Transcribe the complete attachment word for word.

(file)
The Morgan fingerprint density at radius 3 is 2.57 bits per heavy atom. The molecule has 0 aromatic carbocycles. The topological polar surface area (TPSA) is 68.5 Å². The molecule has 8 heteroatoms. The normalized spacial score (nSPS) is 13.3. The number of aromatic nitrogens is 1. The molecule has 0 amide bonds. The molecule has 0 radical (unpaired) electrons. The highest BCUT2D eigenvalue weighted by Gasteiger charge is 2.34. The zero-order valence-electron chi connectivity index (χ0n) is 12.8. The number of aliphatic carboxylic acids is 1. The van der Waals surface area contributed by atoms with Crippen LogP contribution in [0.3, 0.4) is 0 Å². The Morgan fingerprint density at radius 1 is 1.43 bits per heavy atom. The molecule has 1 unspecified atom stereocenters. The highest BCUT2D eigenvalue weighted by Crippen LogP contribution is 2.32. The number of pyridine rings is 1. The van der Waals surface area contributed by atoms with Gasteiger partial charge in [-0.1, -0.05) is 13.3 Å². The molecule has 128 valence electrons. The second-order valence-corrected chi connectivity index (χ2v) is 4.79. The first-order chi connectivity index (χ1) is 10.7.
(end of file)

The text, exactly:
The Morgan fingerprint density at radius 3 is 2.57 bits per heavy atom. The molecule has 0 aromatic carbocycles. The topological polar surface area (TPSA) is 68.5 Å². The molecule has 8 heteroatoms. The normalized spacial score (nSPS) is 13.3. The number of aromatic nitrogens is 1. The molecule has 0 amide bonds. The molecule has 0 radical (unpaired) electrons. The highest BCUT2D eigenvalue weighted by Gasteiger charge is 2.34. The zero-order valence-electron chi connectivity index (χ0n) is 12.8. The number of aliphatic carboxylic acids is 1. The van der Waals surface area contributed by atoms with Crippen LogP contribution in [0.3, 0.4) is 0 Å². The Morgan fingerprint density at radius 1 is 1.43 bits per heavy atom. The molecule has 1 unspecified atom stereocenters. The highest BCUT2D eigenvalue weighted by Crippen LogP contribution is 2.32. The number of pyridine rings is 1. The van der Waals surface area contributed by atoms with Gasteiger partial charge in [-0.1, -0.05) is 13.3 Å². The molecule has 128 valence electrons. The second-order valence-corrected chi connectivity index (χ2v) is 4.79. The first-order chi connectivity index (χ1) is 10.7.